Families that lost five children each: John Bradley, Abner Chase, Thomas Corlis, James Holgate, and Joseph Page.

Rev. John Brown, who was then settled in the ministry at Haverhill, and who lost three children by the distemper, prepared an address to the people of Haverhill, particularly to the bereaved parents, Aug. 14, 1737, prefixing to it "A Brief Relation" of thirty-four "Comfortable and Remarkable Instances of Death" among the children. This was published in Boston by Daniel Henchman, the following year, in a pamphlet of ninety-two duodecimo pages, which is today a rare book. Most of the material for this article has been taken from it and thus has a peculiar interest.

The names of the thirty-four children, whom Mr. Brown cites as showing extraordinary spiritual insight and Christian resignation, and data concerning them which is worthy of being preserved, are as follows:

Lydia Whitey died April 6, 1736, aged eight. She was sick about twenty-four hours, having a violent fever with the distemper. She had been a pleasing child, fond of instruction. Her brother died also a few days later.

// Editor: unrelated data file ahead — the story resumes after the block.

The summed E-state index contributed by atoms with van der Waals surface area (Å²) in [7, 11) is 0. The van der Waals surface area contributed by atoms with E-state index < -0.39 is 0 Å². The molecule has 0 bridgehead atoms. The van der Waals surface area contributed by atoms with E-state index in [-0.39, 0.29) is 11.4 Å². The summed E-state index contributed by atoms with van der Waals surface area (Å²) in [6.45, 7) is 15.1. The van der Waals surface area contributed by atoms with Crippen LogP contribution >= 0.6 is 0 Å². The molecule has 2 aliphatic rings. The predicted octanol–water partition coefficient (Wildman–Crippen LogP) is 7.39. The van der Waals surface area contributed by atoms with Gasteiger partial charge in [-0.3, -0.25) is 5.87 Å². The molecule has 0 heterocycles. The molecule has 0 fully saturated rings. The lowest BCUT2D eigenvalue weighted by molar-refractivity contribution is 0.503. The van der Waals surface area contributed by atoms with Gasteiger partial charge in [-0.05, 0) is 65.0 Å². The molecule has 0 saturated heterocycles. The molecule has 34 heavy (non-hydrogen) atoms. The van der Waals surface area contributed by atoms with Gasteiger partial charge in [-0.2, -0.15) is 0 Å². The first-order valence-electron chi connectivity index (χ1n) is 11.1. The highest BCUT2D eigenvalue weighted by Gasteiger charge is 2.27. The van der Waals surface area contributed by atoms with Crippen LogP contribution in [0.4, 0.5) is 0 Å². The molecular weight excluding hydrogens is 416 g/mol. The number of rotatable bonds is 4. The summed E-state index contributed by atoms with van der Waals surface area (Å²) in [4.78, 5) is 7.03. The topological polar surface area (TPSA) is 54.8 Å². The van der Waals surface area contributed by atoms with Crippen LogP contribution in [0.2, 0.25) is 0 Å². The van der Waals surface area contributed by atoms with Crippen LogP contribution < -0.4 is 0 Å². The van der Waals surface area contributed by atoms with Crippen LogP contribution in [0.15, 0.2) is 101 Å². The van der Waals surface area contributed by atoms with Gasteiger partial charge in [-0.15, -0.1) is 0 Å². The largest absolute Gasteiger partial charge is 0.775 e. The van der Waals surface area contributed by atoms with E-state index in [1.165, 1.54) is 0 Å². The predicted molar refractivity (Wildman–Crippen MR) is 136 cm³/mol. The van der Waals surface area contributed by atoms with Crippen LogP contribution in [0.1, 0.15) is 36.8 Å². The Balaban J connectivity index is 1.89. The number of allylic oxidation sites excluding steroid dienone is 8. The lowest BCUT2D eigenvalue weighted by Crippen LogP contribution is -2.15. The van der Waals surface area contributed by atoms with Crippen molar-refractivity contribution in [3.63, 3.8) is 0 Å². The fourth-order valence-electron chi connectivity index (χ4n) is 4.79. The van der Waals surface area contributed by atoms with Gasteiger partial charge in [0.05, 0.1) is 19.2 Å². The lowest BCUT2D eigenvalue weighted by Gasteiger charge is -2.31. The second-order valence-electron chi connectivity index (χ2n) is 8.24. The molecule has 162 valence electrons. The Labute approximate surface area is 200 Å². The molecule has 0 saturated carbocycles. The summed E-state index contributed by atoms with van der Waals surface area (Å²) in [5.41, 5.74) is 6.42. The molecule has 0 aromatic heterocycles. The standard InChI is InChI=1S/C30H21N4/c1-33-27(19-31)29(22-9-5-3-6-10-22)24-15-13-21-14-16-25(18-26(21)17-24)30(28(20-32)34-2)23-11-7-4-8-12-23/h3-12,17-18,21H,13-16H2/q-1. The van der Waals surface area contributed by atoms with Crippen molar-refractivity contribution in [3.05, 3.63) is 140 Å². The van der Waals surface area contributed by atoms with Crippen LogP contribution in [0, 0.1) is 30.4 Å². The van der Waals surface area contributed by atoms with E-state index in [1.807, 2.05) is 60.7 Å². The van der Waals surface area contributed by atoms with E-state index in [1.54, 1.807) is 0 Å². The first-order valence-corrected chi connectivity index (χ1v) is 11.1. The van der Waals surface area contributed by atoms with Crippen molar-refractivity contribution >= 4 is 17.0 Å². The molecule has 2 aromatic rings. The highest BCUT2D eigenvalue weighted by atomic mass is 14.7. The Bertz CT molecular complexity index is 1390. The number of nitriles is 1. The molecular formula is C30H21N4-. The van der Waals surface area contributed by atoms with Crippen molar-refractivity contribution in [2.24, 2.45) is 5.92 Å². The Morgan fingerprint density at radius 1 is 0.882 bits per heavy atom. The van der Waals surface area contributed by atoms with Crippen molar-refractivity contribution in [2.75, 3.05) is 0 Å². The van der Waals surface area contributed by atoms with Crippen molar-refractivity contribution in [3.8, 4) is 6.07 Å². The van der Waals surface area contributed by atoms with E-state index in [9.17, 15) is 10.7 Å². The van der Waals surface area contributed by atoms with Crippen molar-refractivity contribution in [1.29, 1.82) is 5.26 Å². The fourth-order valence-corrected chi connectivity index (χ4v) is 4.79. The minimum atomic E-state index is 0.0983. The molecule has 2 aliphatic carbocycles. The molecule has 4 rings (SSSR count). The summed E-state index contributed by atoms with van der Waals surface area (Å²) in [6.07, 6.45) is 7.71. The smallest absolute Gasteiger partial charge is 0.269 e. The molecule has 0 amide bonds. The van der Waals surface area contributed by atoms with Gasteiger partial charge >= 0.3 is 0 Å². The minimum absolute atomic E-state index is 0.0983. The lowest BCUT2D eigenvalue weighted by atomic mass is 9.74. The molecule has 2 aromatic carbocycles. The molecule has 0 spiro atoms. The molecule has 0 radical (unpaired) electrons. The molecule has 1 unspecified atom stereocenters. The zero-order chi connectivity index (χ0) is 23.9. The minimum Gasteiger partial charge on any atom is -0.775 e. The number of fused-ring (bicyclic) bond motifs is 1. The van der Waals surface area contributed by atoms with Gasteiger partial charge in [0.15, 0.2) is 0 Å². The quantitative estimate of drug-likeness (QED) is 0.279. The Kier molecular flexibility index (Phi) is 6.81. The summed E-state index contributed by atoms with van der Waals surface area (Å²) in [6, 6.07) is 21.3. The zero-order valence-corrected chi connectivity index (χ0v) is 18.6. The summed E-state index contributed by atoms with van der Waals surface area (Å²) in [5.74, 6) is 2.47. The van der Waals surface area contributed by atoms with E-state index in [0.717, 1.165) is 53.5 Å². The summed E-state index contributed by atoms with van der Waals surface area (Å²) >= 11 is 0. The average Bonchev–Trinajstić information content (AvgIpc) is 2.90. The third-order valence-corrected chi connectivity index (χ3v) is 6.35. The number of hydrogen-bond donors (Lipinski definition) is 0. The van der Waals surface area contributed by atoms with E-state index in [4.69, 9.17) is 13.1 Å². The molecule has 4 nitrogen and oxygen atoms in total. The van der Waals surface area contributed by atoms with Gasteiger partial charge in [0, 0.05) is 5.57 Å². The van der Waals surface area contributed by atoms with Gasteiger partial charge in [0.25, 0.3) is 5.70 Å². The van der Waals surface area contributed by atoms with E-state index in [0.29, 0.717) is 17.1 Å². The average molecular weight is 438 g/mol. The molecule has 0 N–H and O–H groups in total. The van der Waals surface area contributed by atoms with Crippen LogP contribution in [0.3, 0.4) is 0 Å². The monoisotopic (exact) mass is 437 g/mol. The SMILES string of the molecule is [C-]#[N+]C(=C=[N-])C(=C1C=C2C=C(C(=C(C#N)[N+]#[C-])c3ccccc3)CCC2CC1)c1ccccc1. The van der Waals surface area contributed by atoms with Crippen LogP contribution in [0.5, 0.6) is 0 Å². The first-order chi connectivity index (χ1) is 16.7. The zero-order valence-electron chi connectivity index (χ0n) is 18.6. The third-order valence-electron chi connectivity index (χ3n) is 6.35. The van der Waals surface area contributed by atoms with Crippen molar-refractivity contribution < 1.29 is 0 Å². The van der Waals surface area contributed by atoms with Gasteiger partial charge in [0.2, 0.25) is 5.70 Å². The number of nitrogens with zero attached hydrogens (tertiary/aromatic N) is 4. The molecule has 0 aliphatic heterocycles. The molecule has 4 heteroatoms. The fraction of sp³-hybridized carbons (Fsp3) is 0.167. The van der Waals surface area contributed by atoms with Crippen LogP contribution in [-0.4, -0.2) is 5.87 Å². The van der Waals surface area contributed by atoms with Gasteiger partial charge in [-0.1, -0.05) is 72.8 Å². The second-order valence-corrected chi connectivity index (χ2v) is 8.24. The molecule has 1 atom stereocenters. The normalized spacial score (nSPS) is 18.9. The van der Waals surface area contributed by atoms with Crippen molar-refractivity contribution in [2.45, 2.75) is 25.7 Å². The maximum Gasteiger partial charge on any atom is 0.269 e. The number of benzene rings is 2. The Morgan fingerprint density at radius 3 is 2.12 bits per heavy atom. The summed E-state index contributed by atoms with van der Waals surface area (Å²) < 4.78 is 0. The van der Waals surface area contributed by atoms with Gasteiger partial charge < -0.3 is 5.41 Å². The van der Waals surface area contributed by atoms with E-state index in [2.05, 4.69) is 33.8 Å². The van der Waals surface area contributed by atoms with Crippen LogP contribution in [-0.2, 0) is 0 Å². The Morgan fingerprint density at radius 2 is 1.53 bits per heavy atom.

Eunice Emerson, died June 13, 1736, aged fifteen. Though she had symptoms of the distemper, it was not certain that she died of it. She bled to death, having been troubled with bleeding before.

Whitely McHard, died at one o'clock in the morning of July 12, 1736, aged four.

John McHard, aged seven, brother to the preceding, died at noon on the same day, surviving him only eleven hours. Two other children of the family died before the month had passed, on the same day. This was the first family in the town to be deprived of all their children by this disease. They had another son born to them during the next year, however.

Daniel Chase, died July 28, 1736, aged seven years and eight days. A brother, aged four, was sick in the bed with him, one at the head and the other at the foot. The younger died, and Daniel survived him an hour and a half. They were enclosed in the same coffin. This family lost five children.